A friend of mine talks about her daughter’s work in Dubai, United Arab.
Her daughter lives where the tallest building in the world resides. It reaches up 2,722 ft. with 58 elevators, 900 apartment homes, 304 hotel rooms and 2,957 parking spaces. I read it was based on a design by Wisconsin’s own Frank Lloyd Wright design for Chicago that was never built and constructed by a South Korea company.
The interesting thing that she told me though is that the building has a movement, either way, of some five feet because you see a building that huge needs some room to stretch and maneuver in order to stand and withstand its height. Rigid and firm does not make it for structures and it does not make for us humans as well.
Today we honor two “pillars” of the Christian church, Peter and Paul (or is it Paul and Peter?). Note the word “pillar.” Strong and secure, pillars are meant to last forever.
But like the heat and strong winds of Dubai, this steel structure needs some room to bend, buoy and manage itself. Five feet, in both directions, is quite a stretch for a structure that size, don’t you think?
In our strong and true opinions, how do we secure ourselves? We think to ourselves, “If I talk the loudest, then they will hear me and listen,” or “I can’t compromise on anything or else my cause will be lost.”
Like a steel structure thousand of miles away to us in our small Chapel – something is about to crack and not be able to sustain itself…unless we give at least “five feet” to each other.
The current social issues are always before us and we quickly take our corners with our ultimate and absolute truth. (Often times based on what we hear from friends without doing our own homework but that’s a different sermon.) We hold firm, “never give an inch” because that would be mean weakness, compromise, “selling out” or misrepresenting, in our case, the Catholic Church.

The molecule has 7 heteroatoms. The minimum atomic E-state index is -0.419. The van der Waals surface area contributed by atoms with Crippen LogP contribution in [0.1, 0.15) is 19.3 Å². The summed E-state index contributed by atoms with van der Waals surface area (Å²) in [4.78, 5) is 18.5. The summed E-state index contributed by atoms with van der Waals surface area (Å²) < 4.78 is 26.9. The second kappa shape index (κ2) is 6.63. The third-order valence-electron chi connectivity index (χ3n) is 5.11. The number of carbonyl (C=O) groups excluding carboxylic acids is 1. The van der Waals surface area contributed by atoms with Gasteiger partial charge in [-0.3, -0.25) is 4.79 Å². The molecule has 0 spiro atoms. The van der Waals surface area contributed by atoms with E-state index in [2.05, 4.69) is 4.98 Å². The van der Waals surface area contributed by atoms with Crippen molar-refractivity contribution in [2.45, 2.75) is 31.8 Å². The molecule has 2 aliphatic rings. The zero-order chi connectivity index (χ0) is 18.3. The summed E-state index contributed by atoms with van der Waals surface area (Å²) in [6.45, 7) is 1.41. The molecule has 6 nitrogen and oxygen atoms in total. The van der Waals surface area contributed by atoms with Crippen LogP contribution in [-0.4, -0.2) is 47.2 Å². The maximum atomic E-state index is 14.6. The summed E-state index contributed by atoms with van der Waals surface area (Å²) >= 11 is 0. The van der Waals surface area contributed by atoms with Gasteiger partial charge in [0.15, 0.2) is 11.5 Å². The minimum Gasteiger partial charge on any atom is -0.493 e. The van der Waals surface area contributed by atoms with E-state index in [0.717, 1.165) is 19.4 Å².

Those “pillars” we honor today, Peter and Paul (or is it Paul and Peter?) held firm beliefs for our Christian Church. Please note that I did not say “Catholic” because they are pillars of Lutherans, United Church of Christ, Methodist and how many other Christian churches.
Paul knew the Christ (in other words he knew the “faith” of Jesus but not the man. Peter knew the “man” Jesus and was learning the “faith”.) Both had the gifts of inclusion and negotiation. Both knew that the “steel structure” of their faith needed at least five feet, give or take.
Paul learned that lesson through his amazing story of killing before teaching; traveling from town to town and working with hundreds of different views and opinions and perceptions and experiences; and all the time trying to piece them together. That’s at least “five feet.”
Peter learned that lesson through his words, he brilliantly acknowledges Jesus as the Son of God and then tells Jesus he may want to back off a bit because of the risks involved. He does the same by the fire with the Roman guards. Jesus asks Peter three times for his love and for each of those times Peter denies he knows him to the guards. That’s “five feet” the other way.
Both learned that the words “absolute” and “truth” do not always go together. There is always that grey (in religion) and that five feet (huge, big steel buildings.)
The beauty of this day is not in its solution but its challenge to each of us. The certainty of our beliefs needs a little breathing room in order for us to live among those who do not believe what we believe. The quest for “truth” is always and at least “five feet” to the right and then “five feet” to the left.
That’s not political, that’s practical. That’s the feast we honor today, Peter and Paul or it is Paul and Peter?